Why I Read It: It’s a classic that’s been kicking around on my list for a long time.
Where I Got It: paperbackswap
Who I Recommend This To: Folks who like character depth in the monsters would enjoy this novel.
Publisher: Blackstone Audio (2008)
Length: 8 hours 42 minutes
This classic surprised me with depth of character, even in Frankenstein’s unnamed monster. Mary Shelley had an intense if short life; she lost her first 3 children, her husband died during a sailing accident, and she herself expired at 53 due to a brain tumor. Sucks. All of that happened after she wrote Frankenstein, which I can only imagine intensified her later works (definitely on my TBR pile).
Large chunks of this book are told through letters and memories captured in letters, which carried the story well. The story starts with Cpt. Walton writing to his sister about his activities on whaling boats in the far north and his loneliness. He and his crew then see something odd on the ice flows and rescue a man near death, Frankenstein. The story then jumps back in time to Frankenstein’s childhood and early college days. He was a bit of a daydreamer and became fascinated with the idea of imbuing dead flesh with life. The actual detail of the life-giving act to Frankenstein’s creation is kept vague and happens without great fanfare. The suspense is built up to the first nefarious deeds of the creature created by Dr. Frankenstein and then held at the high level to very end. Damn good writing.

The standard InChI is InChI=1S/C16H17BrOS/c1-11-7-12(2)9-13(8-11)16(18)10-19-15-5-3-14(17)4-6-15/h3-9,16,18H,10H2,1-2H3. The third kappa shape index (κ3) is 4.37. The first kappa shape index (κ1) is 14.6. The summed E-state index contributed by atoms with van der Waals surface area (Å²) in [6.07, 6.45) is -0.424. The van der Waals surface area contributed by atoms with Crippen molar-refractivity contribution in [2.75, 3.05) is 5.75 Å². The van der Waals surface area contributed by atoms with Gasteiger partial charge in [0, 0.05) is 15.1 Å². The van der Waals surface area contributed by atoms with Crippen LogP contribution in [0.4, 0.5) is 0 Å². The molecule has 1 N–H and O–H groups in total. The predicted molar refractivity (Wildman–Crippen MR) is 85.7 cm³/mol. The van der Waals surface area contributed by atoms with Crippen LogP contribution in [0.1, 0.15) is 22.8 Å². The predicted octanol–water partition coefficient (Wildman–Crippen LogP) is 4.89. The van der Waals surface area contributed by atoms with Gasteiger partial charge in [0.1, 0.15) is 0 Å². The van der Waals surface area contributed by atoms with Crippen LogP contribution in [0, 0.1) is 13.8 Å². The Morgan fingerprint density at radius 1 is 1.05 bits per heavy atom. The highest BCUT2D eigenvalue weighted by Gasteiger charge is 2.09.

After the death of two who Frankenstein cared about, he comes face to face with his zombie-like creation. This part was particularly exciting as we hear what his creation has been doing with his time on his own and what he wants from Frankenstein. I felt greatly for this mish-mashed animated man; shortly after showing signs of life, he was abandoned by his creator to fend for himself, then humans fear him because of his size and his looks so he has zero friends, and finally he is the only one of his kind. The rest of the book is Frankenstein dodging what he promised his creation, fleeing to the far north.
This was an excellent Gothic novel and I am very glad I took the time to explore it. This tale explores the idea of inherent goodness vs. inherent evil and raises the important question of responsibility of life brought into this work (whether a child or mish-mash zombie).
The audio was well done between our three narrators. I have been a fan of Stefan Rudnicki, the voice of the monster, for some time. He did not let me down in this production.
What I Liked: Suspenseful; good counterpoint between enjoyment of nature and family and the despair of loosing those things held dear; the very human side to the creature.
What I Disliked: While there were several female characters, they all had minor roles.
As part of Stainless Steel Droppings’ R.eaders I.mbibing P.eril event, I am going to count this book as Gothic Fiction. This event is still going strong until the end of October, so feel free to hop over there and join the fun.